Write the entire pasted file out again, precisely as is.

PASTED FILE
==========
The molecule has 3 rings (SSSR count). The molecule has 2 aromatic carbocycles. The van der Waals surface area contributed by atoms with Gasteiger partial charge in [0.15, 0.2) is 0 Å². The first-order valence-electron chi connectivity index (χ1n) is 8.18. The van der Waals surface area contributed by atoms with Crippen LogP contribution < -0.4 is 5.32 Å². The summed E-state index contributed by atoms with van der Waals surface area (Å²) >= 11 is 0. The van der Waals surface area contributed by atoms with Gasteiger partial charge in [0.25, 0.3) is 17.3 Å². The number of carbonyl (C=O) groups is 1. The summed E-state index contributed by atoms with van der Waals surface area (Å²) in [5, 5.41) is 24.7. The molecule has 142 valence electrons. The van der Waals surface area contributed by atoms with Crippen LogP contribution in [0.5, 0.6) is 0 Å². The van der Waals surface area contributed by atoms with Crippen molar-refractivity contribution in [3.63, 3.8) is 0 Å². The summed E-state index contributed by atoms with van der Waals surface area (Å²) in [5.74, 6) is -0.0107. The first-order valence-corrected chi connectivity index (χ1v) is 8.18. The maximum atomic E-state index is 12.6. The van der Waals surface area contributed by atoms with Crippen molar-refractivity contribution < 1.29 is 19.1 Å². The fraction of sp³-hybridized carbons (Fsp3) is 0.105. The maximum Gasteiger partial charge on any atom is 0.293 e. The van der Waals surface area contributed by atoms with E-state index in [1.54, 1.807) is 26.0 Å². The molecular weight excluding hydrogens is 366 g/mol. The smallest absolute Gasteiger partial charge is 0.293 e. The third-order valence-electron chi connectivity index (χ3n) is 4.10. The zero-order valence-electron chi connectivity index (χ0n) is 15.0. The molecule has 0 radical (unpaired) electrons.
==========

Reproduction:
The molecule has 3 rings (SSSR count). The molecule has 2 aromatic carbocycles. The van der Waals surface area contributed by atoms with Gasteiger partial charge in [0.15, 0.2) is 0 Å². The first-order valence-electron chi connectivity index (χ1n) is 8.18. The van der Waals surface area contributed by atoms with Crippen LogP contribution < -0.4 is 5.32 Å². The summed E-state index contributed by atoms with van der Waals surface area (Å²) >= 11 is 0. The van der Waals surface area contributed by atoms with Gasteiger partial charge in [0.25, 0.3) is 17.3 Å². The number of carbonyl (C=O) groups is 1. The summed E-state index contributed by atoms with van der Waals surface area (Å²) in [5, 5.41) is 24.7. The molecule has 142 valence electrons. The van der Waals surface area contributed by atoms with Crippen LogP contribution in [0.5, 0.6) is 0 Å². The van der Waals surface area contributed by atoms with Crippen molar-refractivity contribution in [3.63, 3.8) is 0 Å². The summed E-state index contributed by atoms with van der Waals surface area (Å²) in [5.74, 6) is -0.0107. The first-order valence-corrected chi connectivity index (χ1v) is 8.18. The maximum atomic E-state index is 12.6. The van der Waals surface area contributed by atoms with Crippen molar-refractivity contribution < 1.29 is 19.1 Å². The fraction of sp³-hybridized carbons (Fsp3) is 0.105. The maximum Gasteiger partial charge on any atom is 0.293 e. The van der Waals surface area contributed by atoms with E-state index in [1.54, 1.807) is 26.0 Å². The molecular weight excluding hydrogens is 366 g/mol. The smallest absolute Gasteiger partial charge is 0.293 e. The third-order valence-electron chi connectivity index (χ3n) is 4.10. The zero-order valence-electron chi connectivity index (χ0n) is 15.0. The molecule has 0 radical (unpaired) electrons.